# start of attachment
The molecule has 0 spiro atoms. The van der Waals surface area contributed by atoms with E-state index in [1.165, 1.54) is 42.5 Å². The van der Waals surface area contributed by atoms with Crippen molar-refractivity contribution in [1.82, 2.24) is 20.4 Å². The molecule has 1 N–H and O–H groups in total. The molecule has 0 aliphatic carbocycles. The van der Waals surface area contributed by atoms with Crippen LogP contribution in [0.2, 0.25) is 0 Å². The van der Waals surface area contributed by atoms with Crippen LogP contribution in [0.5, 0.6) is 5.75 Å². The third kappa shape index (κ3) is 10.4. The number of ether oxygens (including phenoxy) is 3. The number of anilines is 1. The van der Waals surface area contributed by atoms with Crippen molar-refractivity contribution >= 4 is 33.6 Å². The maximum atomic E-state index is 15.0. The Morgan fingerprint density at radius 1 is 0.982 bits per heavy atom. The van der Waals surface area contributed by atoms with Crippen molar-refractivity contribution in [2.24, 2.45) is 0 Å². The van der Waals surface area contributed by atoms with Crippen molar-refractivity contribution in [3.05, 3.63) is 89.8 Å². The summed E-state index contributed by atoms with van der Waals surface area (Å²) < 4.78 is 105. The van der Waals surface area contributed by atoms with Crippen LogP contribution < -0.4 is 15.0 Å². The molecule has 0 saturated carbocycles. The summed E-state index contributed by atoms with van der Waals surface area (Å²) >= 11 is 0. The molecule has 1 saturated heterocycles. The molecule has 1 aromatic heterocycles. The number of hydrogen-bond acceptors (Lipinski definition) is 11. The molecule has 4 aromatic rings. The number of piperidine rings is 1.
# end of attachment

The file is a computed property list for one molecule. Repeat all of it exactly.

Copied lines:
The molecule has 0 spiro atoms. The van der Waals surface area contributed by atoms with E-state index in [1.165, 1.54) is 42.5 Å². The van der Waals surface area contributed by atoms with Crippen molar-refractivity contribution in [1.82, 2.24) is 20.4 Å². The molecule has 1 N–H and O–H groups in total. The molecule has 0 aliphatic carbocycles. The van der Waals surface area contributed by atoms with Crippen LogP contribution in [0.2, 0.25) is 0 Å². The van der Waals surface area contributed by atoms with Crippen LogP contribution in [0.5, 0.6) is 5.75 Å². The third kappa shape index (κ3) is 10.4. The number of ether oxygens (including phenoxy) is 3. The number of anilines is 1. The van der Waals surface area contributed by atoms with Crippen molar-refractivity contribution >= 4 is 33.6 Å². The maximum atomic E-state index is 15.0. The Morgan fingerprint density at radius 1 is 0.982 bits per heavy atom. The van der Waals surface area contributed by atoms with Crippen molar-refractivity contribution in [2.24, 2.45) is 0 Å². The van der Waals surface area contributed by atoms with Crippen molar-refractivity contribution in [3.05, 3.63) is 89.8 Å². The summed E-state index contributed by atoms with van der Waals surface area (Å²) < 4.78 is 105. The van der Waals surface area contributed by atoms with Crippen LogP contribution < -0.4 is 15.0 Å². The molecule has 0 saturated carbocycles. The summed E-state index contributed by atoms with van der Waals surface area (Å²) >= 11 is 0. The molecule has 1 saturated heterocycles. The molecule has 1 aromatic heterocycles. The number of hydrogen-bond acceptors (Lipinski definition) is 11. The molecule has 4 aromatic rings. The number of piperidine rings is 1.